16th meeting in Bangkok 2013

From March 3 to 14, 2013 - on the 40th anniversary of the Washington Convention on Endangered Species - the 16th CITES conference took place in Bangkok, attended by over 2000 delegates from 177 countries. Much noticed topics included the protection of elephants and rhinos from increasing poaching, the protection of endangered shark species, rare tropical woods and some amphibians and reptiles.

Elephant and rhino poaching has reached unprecedented proportions in recent years with an increase of around 5000% in rhino poaching, with new highs in illegal elephant hunting and with the increasing professionalization and militarization of poachers. The population of many shark species is threatened in particular by the growing prosperity in some Asian countries, where shark fin soup is considered a delicacy and its consumption is a status symbol. Up to 100 million animals are therefore traded every year.
At the Conference of the Signatory States (CoP16), the European Union therefore advocated the inclusion of the porbeagle in Appendix II of the agreement. The application was submitted jointly with the USA, Brazil, Colombia and Egypt, which in turn advocated the inclusion of some species of shark such as the whitetip deep-sea shark , various species of hammerheads and some species of rays such as the manta ray . Despite the opposition from China and Japan, porbeagle sharks, whitetip deep-sea sharks, three hammerhead sharks and manta rays were included in Appendix II of the species protection agreement with the necessary two-thirds majority. Japan and China argued that listing could increase illegal trade and make it difficult to identify species in the trade.
As in 2010, there was intense discussion about listing the polar bear from Appendix II to Appendix I. The majority of member states came to the conclusion that existing trade is very low and that the main threat to the continued existence of the species is habitat loss and not trade. The criteria for listing in Appendix I instead of Appendix II are therefore not given.
Transparency in voting was an important issue. At the Conference of the Parties in 1994 it was determined that the motion for a secret ballot only required 10 votes in favor. Both requests (one from Mexico and Chile, the other from the EU) to change this have been rejected. Proponents of the ten-vote rule argue that this enables smaller states in particular to vote in the interests of national interests. Opponents argue that the rule allows delegates to evade responsibility towards citizens.

The results achieved at CoP16 are viewed by those involved and by nature conservation organizations as a great success for species protection.

In August 2019, at a meeting on the Washington Convention on the Protection of Species, a working group for big cats was set up with the aim of species conservation. The 18th Conference of the Contracting States ( CoP18 ) took place in Geneva from 17 to 28 August 2019 .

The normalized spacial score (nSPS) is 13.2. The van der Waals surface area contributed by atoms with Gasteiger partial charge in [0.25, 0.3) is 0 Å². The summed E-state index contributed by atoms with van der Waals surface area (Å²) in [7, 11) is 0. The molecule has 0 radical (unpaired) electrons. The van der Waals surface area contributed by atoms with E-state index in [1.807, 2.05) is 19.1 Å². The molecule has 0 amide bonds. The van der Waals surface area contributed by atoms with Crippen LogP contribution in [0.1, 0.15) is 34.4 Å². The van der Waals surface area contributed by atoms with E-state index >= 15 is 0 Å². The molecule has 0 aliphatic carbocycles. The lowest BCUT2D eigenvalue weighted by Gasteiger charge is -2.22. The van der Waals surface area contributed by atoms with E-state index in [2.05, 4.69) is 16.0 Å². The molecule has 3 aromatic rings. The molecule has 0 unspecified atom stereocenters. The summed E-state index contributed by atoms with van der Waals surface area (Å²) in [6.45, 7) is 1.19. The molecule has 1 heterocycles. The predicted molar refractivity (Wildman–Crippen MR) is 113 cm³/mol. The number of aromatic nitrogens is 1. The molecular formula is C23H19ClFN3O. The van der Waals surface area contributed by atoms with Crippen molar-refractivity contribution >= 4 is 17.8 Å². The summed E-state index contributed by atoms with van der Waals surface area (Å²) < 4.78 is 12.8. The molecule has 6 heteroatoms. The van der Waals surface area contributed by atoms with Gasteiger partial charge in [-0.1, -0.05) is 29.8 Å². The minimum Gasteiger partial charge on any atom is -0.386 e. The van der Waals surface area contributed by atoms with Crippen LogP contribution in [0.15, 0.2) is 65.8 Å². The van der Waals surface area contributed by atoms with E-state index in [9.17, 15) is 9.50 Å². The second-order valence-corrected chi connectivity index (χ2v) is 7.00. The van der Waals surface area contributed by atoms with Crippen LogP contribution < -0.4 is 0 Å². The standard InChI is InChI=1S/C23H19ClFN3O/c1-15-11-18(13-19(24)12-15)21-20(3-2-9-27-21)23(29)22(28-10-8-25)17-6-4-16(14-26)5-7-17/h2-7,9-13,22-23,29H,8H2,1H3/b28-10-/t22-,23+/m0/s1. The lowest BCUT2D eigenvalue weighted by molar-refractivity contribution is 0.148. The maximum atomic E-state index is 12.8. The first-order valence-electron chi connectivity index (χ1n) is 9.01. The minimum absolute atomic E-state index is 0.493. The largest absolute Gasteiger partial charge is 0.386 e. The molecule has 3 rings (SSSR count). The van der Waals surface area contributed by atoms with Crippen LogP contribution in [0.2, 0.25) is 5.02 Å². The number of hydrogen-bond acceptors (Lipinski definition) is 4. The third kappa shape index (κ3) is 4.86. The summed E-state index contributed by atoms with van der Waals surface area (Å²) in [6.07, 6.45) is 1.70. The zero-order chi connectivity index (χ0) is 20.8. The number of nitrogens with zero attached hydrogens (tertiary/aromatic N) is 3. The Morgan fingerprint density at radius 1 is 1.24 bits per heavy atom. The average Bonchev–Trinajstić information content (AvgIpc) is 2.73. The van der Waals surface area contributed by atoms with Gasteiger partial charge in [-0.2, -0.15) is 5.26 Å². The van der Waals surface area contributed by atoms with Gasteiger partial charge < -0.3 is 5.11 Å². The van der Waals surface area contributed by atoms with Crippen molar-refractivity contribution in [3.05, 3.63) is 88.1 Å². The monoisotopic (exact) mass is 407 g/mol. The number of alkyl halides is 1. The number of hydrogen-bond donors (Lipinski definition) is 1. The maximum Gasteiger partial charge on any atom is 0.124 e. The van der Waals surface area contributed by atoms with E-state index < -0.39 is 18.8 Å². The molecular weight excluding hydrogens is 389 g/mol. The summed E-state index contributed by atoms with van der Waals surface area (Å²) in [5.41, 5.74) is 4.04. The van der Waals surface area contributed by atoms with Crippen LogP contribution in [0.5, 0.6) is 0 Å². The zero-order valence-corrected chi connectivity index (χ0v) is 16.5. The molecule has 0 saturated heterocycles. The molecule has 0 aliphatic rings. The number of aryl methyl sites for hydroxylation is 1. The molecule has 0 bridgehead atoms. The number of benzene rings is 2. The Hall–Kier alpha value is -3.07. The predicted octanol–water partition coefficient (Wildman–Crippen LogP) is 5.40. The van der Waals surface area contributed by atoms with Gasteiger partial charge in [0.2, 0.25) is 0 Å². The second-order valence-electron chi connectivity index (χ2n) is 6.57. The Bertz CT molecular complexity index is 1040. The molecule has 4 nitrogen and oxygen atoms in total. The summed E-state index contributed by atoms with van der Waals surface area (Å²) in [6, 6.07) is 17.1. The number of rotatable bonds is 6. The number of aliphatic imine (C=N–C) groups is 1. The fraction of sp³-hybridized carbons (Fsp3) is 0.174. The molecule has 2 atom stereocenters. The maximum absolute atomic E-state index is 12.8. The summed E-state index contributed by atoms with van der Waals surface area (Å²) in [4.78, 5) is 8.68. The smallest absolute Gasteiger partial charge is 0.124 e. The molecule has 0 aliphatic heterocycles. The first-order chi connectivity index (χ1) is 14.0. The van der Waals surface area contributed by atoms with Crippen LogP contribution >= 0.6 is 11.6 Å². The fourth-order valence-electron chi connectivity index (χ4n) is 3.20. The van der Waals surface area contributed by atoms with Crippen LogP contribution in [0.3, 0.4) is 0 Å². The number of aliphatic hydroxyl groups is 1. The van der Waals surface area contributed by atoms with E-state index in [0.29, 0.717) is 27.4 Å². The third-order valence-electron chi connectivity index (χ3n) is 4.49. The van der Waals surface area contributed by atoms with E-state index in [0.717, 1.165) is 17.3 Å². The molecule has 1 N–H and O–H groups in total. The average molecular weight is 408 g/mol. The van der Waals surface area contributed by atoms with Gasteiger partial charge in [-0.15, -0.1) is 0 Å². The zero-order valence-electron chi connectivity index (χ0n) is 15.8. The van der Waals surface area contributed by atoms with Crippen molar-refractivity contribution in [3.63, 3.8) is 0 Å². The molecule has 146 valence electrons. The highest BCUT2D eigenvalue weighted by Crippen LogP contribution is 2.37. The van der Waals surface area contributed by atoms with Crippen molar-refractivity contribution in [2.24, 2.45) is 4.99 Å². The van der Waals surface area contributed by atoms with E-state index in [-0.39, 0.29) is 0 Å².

See also


See also: Current CITES documents (English, French and Spanish)

Web links

Individual evidence

  1. a b c Source: www.cites.org
  2. ^ IUCN (Publisher) (1960): Seventh General Assembly Proceedings. IUCN, Brussels. P. 154
  3. ^ IUCN (Publisher) (1964): Eighth General Assembly Proceedings. IUCN, Morges. P. 130
  4. Cites: The Washington Convention on the Protection of Species. In: Spiegel Online . August 20, 2001, accessed December 14, 2014 .
  5. European Commission and TRAFFIC (2013): Reference Guide to the European Union Wildlife Trade Regulations. Brussels, Belgium
  6. Reservations on CITES-listed species www.bmlfuw.gv.at, accessed on July 31, 2015
  7. ^ Wijnstekers, W. (2011): The Evolution of CITES - 9th edition. International Council for Game and Wildlife Conservation page 435
  8. Notification No. 2015/012 www.cites.org, accessed on July 31, 2015
  9. National contacts of the member states www.cites.org, accessed on August 10, 2015
  10. Confiscations in Austria www.bmlfuw.gv.at, accessed on July 31, 2015
  11. But no exception for herring sharks Tagesschau (ARD) of March 25, 2010 about the species protection conference in Qatar
  12. Japan's Triumph over Species Conservation. In: handelsblatt.com. March 25, 2010, accessed December 14, 2014 .
  13. WWF on the poaching crisis
  14. Till Fähnders, Bangkok: Spit in the shark fin soup. In: FAZ.net . March 14, 2013, accessed December 14, 2014 .
  15. nabu.de: www.nabu.de
  16. a b Cites Conference: Japan and China fail with push against shark protection. In: Spiegel Online . March 14, 2013, accessed December 14, 2014 .
  17. a b Results of CoP16 ( Memento from April 10, 2016 in the Internet Archive ) www.bmlfuw.gv.at, accessed on July 31, 2015
  18. http://www.wwf.de/2013/maerz/historische-verbindungen-in-bangkok/. WWF Germany , March 14, 2013, accessed on April 29, 2016 .
  19. ^ Working group " Big Cats" of the Washington Convention on the Protection of Species , accessed on October 9, 2019 in Vier-pfoten.de.
  20. CITES: Overview of the decisions of the CoP18 (English)